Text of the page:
5.  The only doubts expressed during consultation related to the absence of any criteria for the exercise of the Secretary of State's power to determine the procedure. The Department argue it is not possible to set out specific criteria and that no necessary protection will be lost if the matter is left to the Secretary of State's discretion. The Committee agrees with this approach.

 (ii) Repeal of section 2 (notification to Minister before work begins)

  6.  Section 2 requires the Minister to be notified not less than 16 weeks before work begins on the construction of a pipe-line. Repeal is proposed because the Department makes no use of the notification.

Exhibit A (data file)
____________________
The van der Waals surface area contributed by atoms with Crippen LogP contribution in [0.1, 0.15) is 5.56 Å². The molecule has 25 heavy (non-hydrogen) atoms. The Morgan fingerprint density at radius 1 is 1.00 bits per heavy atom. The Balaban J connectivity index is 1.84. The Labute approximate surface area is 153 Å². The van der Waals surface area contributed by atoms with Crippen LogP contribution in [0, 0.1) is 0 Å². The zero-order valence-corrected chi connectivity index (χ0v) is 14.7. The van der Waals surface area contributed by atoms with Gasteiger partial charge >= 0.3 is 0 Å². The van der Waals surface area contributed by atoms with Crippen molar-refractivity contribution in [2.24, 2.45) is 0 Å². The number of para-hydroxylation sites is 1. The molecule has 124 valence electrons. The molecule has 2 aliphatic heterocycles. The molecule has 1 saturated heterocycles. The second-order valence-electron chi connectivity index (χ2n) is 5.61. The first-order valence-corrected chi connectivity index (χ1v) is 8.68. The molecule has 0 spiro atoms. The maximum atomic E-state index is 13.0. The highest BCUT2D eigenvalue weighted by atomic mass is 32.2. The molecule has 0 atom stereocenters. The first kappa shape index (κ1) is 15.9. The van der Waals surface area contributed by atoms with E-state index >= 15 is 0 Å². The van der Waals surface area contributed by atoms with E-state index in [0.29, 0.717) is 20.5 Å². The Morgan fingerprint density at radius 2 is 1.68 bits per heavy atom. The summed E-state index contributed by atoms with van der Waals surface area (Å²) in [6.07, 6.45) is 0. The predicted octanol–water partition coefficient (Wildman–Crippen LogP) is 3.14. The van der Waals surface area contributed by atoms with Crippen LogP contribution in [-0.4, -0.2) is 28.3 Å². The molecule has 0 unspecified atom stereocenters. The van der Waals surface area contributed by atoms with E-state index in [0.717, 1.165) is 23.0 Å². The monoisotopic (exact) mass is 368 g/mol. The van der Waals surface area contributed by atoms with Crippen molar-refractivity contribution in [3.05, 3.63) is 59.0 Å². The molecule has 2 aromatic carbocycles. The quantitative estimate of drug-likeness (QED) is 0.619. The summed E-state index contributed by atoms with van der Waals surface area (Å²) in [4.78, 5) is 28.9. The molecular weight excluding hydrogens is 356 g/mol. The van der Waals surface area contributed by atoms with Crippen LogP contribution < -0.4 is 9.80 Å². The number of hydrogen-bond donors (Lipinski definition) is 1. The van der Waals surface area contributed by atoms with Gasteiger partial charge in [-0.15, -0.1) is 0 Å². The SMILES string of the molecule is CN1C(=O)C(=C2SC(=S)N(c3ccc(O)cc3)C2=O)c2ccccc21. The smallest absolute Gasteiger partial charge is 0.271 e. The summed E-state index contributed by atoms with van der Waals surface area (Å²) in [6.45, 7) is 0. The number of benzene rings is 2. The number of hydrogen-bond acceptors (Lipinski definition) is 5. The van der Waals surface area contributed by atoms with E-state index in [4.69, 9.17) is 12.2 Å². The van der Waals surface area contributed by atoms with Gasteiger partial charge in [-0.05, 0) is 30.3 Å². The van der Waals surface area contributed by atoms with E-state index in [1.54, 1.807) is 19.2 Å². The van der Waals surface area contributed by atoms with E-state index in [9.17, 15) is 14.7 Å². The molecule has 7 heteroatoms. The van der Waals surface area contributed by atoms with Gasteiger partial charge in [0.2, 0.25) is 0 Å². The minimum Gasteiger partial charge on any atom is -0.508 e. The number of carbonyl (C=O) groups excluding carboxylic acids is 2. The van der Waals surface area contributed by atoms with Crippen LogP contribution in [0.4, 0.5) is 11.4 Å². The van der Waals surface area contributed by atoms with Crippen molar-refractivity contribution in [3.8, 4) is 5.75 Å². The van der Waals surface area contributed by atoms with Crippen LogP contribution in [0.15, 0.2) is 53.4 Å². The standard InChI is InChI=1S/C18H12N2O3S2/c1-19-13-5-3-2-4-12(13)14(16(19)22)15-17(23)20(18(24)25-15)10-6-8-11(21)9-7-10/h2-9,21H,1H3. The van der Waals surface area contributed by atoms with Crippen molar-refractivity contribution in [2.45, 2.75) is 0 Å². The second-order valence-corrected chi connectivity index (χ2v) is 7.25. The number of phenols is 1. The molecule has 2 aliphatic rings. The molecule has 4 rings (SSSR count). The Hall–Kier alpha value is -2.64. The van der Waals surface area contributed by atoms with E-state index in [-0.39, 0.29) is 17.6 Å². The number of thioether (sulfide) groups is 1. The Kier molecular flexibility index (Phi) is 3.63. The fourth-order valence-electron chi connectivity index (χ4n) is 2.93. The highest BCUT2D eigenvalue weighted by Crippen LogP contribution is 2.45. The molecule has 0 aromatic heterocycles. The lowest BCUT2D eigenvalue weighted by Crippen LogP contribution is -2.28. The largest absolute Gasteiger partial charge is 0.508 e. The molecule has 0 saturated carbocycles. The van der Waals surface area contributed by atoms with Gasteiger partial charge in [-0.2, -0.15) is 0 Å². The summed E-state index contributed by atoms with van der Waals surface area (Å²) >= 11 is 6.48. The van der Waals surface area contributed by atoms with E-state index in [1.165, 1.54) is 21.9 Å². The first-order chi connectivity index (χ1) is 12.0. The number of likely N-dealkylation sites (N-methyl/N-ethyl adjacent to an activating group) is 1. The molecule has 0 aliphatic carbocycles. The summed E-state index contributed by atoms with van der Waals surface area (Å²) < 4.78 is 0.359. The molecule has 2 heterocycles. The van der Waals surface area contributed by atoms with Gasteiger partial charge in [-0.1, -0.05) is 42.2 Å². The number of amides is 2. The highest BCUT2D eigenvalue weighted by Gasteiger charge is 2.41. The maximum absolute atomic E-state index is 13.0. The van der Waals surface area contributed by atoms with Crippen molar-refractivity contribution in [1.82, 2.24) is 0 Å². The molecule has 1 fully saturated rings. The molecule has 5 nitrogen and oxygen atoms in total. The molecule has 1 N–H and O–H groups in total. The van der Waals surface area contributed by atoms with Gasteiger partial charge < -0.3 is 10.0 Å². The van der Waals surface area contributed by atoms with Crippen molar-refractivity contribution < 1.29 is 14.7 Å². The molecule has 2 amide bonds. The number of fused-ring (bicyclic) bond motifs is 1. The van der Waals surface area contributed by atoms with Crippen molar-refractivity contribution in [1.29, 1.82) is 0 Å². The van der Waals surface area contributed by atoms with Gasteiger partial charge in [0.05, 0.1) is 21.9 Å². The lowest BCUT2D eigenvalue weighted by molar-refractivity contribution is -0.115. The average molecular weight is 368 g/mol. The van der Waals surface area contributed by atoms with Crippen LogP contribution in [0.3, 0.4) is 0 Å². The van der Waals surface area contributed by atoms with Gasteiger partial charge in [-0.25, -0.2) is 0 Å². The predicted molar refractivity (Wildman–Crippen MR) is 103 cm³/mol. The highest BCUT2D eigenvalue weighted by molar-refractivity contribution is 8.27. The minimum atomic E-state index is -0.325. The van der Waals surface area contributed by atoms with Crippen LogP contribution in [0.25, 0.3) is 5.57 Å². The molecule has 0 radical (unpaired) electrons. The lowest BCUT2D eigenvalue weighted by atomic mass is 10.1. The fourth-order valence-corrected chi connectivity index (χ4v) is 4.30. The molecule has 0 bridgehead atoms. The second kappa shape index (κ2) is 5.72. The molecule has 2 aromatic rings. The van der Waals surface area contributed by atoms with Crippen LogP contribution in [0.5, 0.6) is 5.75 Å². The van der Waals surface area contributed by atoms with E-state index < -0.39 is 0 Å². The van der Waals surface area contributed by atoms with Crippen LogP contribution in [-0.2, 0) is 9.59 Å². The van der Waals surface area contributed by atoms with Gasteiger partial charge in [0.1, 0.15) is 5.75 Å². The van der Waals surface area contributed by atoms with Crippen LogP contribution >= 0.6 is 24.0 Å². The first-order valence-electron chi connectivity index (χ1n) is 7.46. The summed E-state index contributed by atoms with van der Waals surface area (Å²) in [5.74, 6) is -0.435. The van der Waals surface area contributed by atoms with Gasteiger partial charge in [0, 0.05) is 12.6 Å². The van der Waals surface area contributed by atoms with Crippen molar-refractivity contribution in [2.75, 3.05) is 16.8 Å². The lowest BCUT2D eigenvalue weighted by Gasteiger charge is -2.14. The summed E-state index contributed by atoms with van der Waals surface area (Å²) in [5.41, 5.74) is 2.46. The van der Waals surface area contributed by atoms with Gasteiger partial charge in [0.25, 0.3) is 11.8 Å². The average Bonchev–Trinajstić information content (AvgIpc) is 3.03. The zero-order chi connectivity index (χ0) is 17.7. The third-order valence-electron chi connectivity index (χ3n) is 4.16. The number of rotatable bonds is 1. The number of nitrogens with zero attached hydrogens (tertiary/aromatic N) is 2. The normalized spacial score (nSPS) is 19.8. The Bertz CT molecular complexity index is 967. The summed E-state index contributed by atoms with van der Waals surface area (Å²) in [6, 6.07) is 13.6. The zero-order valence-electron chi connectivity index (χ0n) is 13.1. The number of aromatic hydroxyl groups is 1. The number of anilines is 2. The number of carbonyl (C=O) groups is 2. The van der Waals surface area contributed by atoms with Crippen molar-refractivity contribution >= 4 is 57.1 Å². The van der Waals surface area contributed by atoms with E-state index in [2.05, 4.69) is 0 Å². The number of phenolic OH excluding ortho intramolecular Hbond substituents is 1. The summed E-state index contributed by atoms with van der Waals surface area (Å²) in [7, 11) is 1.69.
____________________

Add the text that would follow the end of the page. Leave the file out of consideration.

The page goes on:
7.  In the view of the Committee, this is the smallest of burdens but its disuse provides the strongest of cases for removing it. The aim behind section 2 was to allow the Department to give notice of safety requirements under the Act (safety is now ensured under other legislation) and to enable the Department to consider whether the grant of any rights on street or river works consent was necessary before construction. The Department makes no use of the notification as it is up to the applicant to obtain rights or consents from the appropriate bodies or persons. The Committee concludes that there is thus no loss of necessary protection. There were no dissents during consultation.

 (iii) Repeal of section 7 (supplementary provisions)